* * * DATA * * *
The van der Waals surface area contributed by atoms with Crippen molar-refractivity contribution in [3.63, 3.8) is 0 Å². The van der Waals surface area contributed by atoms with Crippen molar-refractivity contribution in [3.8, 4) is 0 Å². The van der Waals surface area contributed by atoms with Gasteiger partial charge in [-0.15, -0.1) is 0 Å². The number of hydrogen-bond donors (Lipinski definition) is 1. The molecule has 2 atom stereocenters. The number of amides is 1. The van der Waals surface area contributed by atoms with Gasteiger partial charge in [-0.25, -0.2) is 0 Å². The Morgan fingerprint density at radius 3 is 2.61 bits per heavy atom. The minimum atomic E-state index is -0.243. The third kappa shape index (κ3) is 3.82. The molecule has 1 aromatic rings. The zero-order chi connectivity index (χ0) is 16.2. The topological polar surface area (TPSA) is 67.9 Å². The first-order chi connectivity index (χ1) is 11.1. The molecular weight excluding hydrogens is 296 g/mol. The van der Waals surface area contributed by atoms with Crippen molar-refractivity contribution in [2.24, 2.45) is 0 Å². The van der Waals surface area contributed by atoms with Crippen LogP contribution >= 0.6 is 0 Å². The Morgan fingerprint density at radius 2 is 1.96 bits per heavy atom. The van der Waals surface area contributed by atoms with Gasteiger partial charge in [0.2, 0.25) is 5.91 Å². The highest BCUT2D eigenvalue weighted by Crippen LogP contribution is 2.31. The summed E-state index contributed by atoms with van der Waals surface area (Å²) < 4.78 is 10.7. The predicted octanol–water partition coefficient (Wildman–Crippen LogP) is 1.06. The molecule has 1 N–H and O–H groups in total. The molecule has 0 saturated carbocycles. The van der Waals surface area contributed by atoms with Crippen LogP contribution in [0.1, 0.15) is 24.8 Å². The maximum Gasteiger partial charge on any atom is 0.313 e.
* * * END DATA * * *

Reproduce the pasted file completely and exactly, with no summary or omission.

The van der Waals surface area contributed by atoms with Crippen molar-refractivity contribution in [3.63, 3.8) is 0 Å². The van der Waals surface area contributed by atoms with Crippen molar-refractivity contribution in [3.8, 4) is 0 Å². The van der Waals surface area contributed by atoms with Gasteiger partial charge in [-0.15, -0.1) is 0 Å². The number of hydrogen-bond donors (Lipinski definition) is 1. The molecule has 2 atom stereocenters. The number of amides is 1. The van der Waals surface area contributed by atoms with Gasteiger partial charge in [-0.25, -0.2) is 0 Å². The Morgan fingerprint density at radius 3 is 2.61 bits per heavy atom. The minimum atomic E-state index is -0.243. The third kappa shape index (κ3) is 3.82. The molecule has 1 aromatic rings. The zero-order chi connectivity index (χ0) is 16.2. The topological polar surface area (TPSA) is 67.9 Å². The first-order chi connectivity index (χ1) is 11.1. The molecular weight excluding hydrogens is 296 g/mol. The van der Waals surface area contributed by atoms with Crippen molar-refractivity contribution in [2.24, 2.45) is 0 Å². The van der Waals surface area contributed by atoms with Crippen LogP contribution >= 0.6 is 0 Å². The Morgan fingerprint density at radius 2 is 1.96 bits per heavy atom. The van der Waals surface area contributed by atoms with Gasteiger partial charge in [0.2, 0.25) is 5.91 Å². The highest BCUT2D eigenvalue weighted by Crippen LogP contribution is 2.31. The summed E-state index contributed by atoms with van der Waals surface area (Å²) < 4.78 is 10.7. The predicted octanol–water partition coefficient (Wildman–Crippen LogP) is 1.06. The molecule has 1 N–H and O–H groups in total. The molecule has 0 saturated carbocycles. The van der Waals surface area contributed by atoms with Crippen LogP contribution in [0.1, 0.15) is 24.8 Å². The maximum Gasteiger partial charge on any atom is 0.313 e.